Young Adult:

The Enchanter Heir by Cinda Williams Chima. I read this book as an ARC through Netgalley. This is a companion novel to The Warrior Heir, The Wizard Heir and The Dragon Heir. This book explores what happened to children who survived the Thorn Hill Massacre, which twisted their magical talents in unexpected ways. It is the story of Jonah, whose touch can kill, and Emma, who has spent much of her life immersed in music with her grandfather. When he suddenly dies, Emma is startled to learn her father is alive. The musical element of this book is strong and the end leaves you itching for the next book. Action and darkness are both found in this read.

This Week’s Reading Adventures

Jump Into the Sky by Shelley Pearsall – At the end of last week I started this title, another one of our Battle of the Books reads. Set during World War II, this is the story of Levi Battle. It seems like people have been leaving Levi all his life. His mother returned to singing, his Granny died, and his father is constantly on the move with his unit. Now his Aunt Odella has sent Levi to join his father on base after caring for him for the better of three years. Having lived in Chicago all his life, Levi’s journey to North Carolina is eye-opening. I’m curious to see where the book goes from here.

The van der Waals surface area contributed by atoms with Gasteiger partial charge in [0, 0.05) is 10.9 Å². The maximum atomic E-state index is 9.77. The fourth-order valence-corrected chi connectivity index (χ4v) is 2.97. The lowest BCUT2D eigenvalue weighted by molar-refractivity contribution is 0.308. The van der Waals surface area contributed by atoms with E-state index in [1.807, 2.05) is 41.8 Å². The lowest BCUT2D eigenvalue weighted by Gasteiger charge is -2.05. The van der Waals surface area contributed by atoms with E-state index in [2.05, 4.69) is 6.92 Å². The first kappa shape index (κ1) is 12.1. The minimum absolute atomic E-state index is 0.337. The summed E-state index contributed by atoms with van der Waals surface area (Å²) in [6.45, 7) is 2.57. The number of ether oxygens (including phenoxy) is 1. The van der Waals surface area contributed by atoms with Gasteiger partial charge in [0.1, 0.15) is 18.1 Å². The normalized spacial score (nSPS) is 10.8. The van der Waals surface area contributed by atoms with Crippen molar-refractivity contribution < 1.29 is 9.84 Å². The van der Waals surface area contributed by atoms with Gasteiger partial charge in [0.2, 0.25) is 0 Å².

Categories: It's Monday What Are You Reading, Uncategorized

It’s Not Monday, but I’m Reading (Picture Books to YA)

Here are the latest titles from my reading plate:

Fiction

Beholding Bee by Kimberley Fusco – Eleven-year-old Bee has grown up as part of a carnival, hiding the diamond-shaped birthmark on her face the best she can. When Pauline, the young woman who has raised Bee leaves, Bee leans harder upon Bobby, another worker at the carnival. Bobby teaches her how to run, but he soon leaves as well as he would rather find a way to serve in World War II than stay as the pig racer at the show. Bee decides it is time for her to leave the traveling show as well rather than be put on spectacle. She finds a small house to live in where only she can see the women that live there. This story is about gaining courage and about not letting others demean you. I think this historical fiction book with its otherworldly connections could appeal to those who enjoyed the book Wonder.